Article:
Cuisine  |  See all recipes with cheese vegetables masa soups or in region Michoacán

Michoacán-Style Tortilla Soup: Sopa Tarasca by Karen Hursh Graber © 2004

This version of tortilla soup is similar to central Mexico's Sopa Azteca. We enjoyed its warm and robust flavor after a drive over the cool mountain pass called Mil Cumbres (A Thousand Summits) from Morelia to Zitácuaro. The wooden buildings that characterize the region are called trojes, which is also the local name for small food stalls.

3 tablespoons corn oil plus oil necessary for frying chiles and tortillas
½ onion, peeled and chopped
2 cloves garlic, peeled and minced
2 ¼ cups tomato puree, fresh or canned
1 quart chicken broth
2 bay leaves
1 sprig each thyme and marjoram
½ teaspoon ground black pepper
salt to taste
2 ancho chiles, seeded and cut into short strips and lightly fried in corn oil
6 corn tortillas, cut into strips and fried until crispy in corn oil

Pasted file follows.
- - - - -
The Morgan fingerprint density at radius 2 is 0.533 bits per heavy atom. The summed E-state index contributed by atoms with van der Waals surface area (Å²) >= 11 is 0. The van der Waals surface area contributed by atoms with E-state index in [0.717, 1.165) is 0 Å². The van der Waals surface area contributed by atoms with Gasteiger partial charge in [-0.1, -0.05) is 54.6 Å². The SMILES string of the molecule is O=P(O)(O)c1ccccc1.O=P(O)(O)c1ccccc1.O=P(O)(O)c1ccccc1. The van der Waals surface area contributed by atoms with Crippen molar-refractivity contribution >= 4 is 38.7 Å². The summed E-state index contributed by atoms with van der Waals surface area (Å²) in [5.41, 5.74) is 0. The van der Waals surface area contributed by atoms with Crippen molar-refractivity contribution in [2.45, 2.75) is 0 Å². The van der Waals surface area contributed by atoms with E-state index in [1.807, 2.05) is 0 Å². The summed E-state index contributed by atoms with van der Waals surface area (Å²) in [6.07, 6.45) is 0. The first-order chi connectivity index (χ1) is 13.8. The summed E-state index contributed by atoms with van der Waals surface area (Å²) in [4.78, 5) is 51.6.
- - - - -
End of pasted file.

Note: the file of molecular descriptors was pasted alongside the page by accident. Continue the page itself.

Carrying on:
6 ounces queso fresco or farmer cheese, cut into strips
chopped fresh epazote (optional)
1 pint Mexican crema or crème fraiche

In a large saucepan, heat the 3 tablespoons oil, add the onion and garlic and sauté until the onion is soft. Add the tomato puree and cook until it is bubbling.

Add the broth, herbs and pepper and bring to a boil. Reduce heat, cover and cook for 10 minutes. Place ¼ cup of the fried chile strips and ¾ cup of the fried tortilla strips in a blender with 1 cup of the broth, liquefy and add to the pot. Cook another 5 minutes.

Ladle broth into individual soup bowls, and distribute the remaining chile and tortilla strips and the cheese evenly into the bowls. Sprinkle some chopped epazote onto each serving and accompany with crema, to be added to taste.

Makes 6 first course servings.

Source Article: The Cuisine of Michoacán: Mexican Soul Food

Published or Updated on: January 1, 2004 by Karen Hursh Graber © 2008
Contact Karen Hursh Graber

Follow Karen as she travels through the Central Mexican state of Puebla, meeting local cooks, tasting the food, and collecting recipes. With over 75 recipes, plus sections on ingredients and cooking techniques, the book takes the reader on a journey through one of Mexico's oldest and most renowned culinary regions. It can be ordered online.

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